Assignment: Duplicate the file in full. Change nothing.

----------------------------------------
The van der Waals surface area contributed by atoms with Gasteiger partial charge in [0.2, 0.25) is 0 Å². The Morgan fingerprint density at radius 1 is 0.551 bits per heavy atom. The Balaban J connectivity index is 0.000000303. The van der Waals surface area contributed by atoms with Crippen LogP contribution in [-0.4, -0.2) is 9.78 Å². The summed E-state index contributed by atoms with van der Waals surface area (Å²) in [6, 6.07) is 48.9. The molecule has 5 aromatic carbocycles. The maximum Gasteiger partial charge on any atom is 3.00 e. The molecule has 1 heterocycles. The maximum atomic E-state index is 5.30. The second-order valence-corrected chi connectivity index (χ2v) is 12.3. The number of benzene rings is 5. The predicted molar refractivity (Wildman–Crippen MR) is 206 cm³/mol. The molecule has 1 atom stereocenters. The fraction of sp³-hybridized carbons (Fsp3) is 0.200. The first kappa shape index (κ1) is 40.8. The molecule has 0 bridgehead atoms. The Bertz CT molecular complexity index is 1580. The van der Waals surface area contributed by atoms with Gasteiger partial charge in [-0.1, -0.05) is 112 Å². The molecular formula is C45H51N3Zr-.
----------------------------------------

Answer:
The van der Waals surface area contributed by atoms with Gasteiger partial charge in [0.2, 0.25) is 0 Å². The Morgan fingerprint density at radius 1 is 0.551 bits per heavy atom. The Balaban J connectivity index is 0.000000303. The van der Waals surface area contributed by atoms with Crippen LogP contribution in [-0.4, -0.2) is 9.78 Å². The summed E-state index contributed by atoms with van der Waals surface area (Å²) in [6, 6.07) is 48.9. The molecule has 5 aromatic carbocycles. The maximum Gasteiger partial charge on any atom is 3.00 e. The molecule has 1 heterocycles. The maximum atomic E-state index is 5.30. The second-order valence-corrected chi connectivity index (χ2v) is 12.3. The number of benzene rings is 5. The predicted molar refractivity (Wildman–Crippen MR) is 206 cm³/mol. The molecule has 1 atom stereocenters. The fraction of sp³-hybridized carbons (Fsp3) is 0.200. The first kappa shape index (κ1) is 40.8. The molecule has 0 bridgehead atoms. The Bertz CT molecular complexity index is 1580. The van der Waals surface area contributed by atoms with Gasteiger partial charge in [-0.1, -0.05) is 112 Å². The molecular formula is C45H51N3Zr-.